This piece was originally published in Undark and appears here as part of our Climate Desk collaboration.
Iris Gao keeps a ginseng root in her office. It’s fixed on black velvet with three other bleached-brown specimens, all of them twisty and otherworldly and protected by glass in a shadowbox frame. This particular root, says Gao, was more than 40 years old when it was plucked out of the Tennessee soil; you can tell because of the more than 40 gnarled rings on what she calls its neck.
As a biologist at Middle Tennessee State University, Gao has researched many medicinal plants, but for the past few years, her interest has centered on Panax quinquefolius, or American ginseng. In the lab down the hall from her office, among rows of workbenches and sterile hoods, Gao drapes tinfoil over plastic bottles of ginseng cells and leaves them to vibrate in a machine. She soaks pale powdered ginseng leaves in solvent in a water bath before sending them off to another lab to analyze their chemical content. She stores human cancer cells at a cool 37 degrees Fahrenheit in preparation for an experiment analyzing whether ginseng can combat malignancies.
While such research calls upon the tools of today’s modern laboratory, the ultimate goal is to tap into a deep cultural force in Appalachia. For centuries, diggers have tromped into the woods in this part of the country to pull up ginseng roots and sell them for $500 to $1,000 per pound to middleman buyers, who in turn sell them to China, where ginseng is prized as a curative.
But both this storied plant and this practice are imperiled by overharvesting, an issue that could worsen this year thanks to COVID-19. Ginseng has long been prized in folk medicine for its purported health benefits, which have been borne out by scientific studies on the plant’s anti-viral and anti-bacterial properties, and some researchers are worried that the pandemic could heighten Chinese demand for this plant. But even before this potentially tumultuous year, stakeholders in Appalachia, like Gao, have been racing to preserve ginseng and its economic potential.
A key component of their strategy is forest farming, which entails intentionally planting seeds in forestland and harvesting them responsibly instead of either growing them in cultivated plots that may require pesticides and fertilizers or randomly yanking them from the woods. There are plenty of landowners in Appalachia with forested properties, and scientists believe that encouraging those landowners to plant ginseng could create economic opportunity while reducing pressure on the overharvested wild stock. Gao’s research might open up an additional frontier: Ginseng is typically an end-point crop, harvested for its roots, but Gao is studying whether its spiky-tipped leaves also contain ginsenosides, the compounds that determine the plant’s medicinal value. She hasn’t published numbers yet, but preliminary findings indicate that the leaves might contain even more ginsenosides than the roots. Scientists hope that this kind of research will transform ginseng into an annual crop and reduce the time farmers need to invest before they see a return.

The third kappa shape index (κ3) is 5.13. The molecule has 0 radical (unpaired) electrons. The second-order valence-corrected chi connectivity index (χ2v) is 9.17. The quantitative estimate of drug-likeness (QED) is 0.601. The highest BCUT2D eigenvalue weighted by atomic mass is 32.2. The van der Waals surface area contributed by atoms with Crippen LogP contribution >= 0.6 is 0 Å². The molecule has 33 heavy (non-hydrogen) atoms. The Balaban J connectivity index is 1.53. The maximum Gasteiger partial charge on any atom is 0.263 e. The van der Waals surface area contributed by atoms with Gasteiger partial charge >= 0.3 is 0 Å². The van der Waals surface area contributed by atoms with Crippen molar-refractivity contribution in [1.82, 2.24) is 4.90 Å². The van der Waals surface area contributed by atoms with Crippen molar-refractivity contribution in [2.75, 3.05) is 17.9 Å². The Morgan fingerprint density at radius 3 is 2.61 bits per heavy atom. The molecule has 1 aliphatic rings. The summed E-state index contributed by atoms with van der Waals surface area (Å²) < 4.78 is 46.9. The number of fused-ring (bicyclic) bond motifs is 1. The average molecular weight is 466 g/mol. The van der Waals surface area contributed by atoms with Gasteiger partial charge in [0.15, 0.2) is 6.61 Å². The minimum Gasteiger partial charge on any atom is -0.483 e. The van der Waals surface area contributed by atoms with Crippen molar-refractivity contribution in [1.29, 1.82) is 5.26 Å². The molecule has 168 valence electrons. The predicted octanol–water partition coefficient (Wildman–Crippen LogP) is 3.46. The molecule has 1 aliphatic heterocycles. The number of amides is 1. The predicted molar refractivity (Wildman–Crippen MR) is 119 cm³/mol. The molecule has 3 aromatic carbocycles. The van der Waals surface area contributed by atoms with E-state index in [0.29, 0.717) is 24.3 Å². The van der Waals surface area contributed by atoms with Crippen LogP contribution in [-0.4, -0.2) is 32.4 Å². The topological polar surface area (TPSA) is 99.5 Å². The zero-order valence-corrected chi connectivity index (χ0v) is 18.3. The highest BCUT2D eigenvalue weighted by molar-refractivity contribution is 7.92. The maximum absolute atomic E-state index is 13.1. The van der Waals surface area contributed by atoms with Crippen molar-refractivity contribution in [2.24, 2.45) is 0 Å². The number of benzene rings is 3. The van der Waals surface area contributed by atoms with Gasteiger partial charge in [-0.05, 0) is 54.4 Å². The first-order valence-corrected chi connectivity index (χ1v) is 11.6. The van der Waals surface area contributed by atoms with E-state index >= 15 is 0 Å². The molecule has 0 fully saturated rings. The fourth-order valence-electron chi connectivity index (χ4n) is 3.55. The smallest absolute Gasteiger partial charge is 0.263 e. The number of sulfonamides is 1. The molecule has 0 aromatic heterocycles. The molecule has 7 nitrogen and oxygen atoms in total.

But in their push to spread the word about forest farming, green-leaf harvesting, and other conservation strategies, Gao and her fellow researchers are butting up against a myriad of opponents. They need authorities, who often lack the will, knowledge, or resources, to recognize ginseng’s value. They need Chinese consumers to realize that forest-farmed plants are just as potent as their wild-harvested counterparts. Crucially, they also need to reach so-called sang hunters and potential forest farmers.
These farmers are typically poor; a 2019 study published in Biological Conservation showed that the percentage of households in poverty in an Appalachian county is one of the top indicators for ginseng harvesting. And sang hunters hail from a culture that has traditionally distrusted authority. Many of them point to perceived injustices that benefit the monied and powerful: universities receive tax exemptions for their lands; fracking and mining companies rip up the landscape with seeming abandon; and the government bans ginseng hunting on public lands, arresting sang hunters who break the law while failing to seriously prosecute the theft of ginseng from private property.
“If these people were empowered instead of regulated, and given information instead of rules, it would be a whole different ballgame,” said Eric Burkhart, an ethnobotanist at Penn State University. “Ginseng would be recognized as a crop across Appalachia,” instead of as an endangered plant that just happens to grow in the forest and has no connection to the economic or social life of the region’s residents.
While forest farming might not be a panacea for all ginseng hunters, the current status quo is not sustainable. Gao is worried about the fate of ginseng, and so is Burkhart. He fears a worst-case scenario: The government, trying to protect the wild plant, will ban exports to Asia. This would spike prices, leading locals to hunt wild populations to extinction and making forest farmers prime targets for theft. The result would be a disaster, for plants and for people.
“The fate of ginseng,” Burkhart said, “is intimately tied to what we do in this moment.”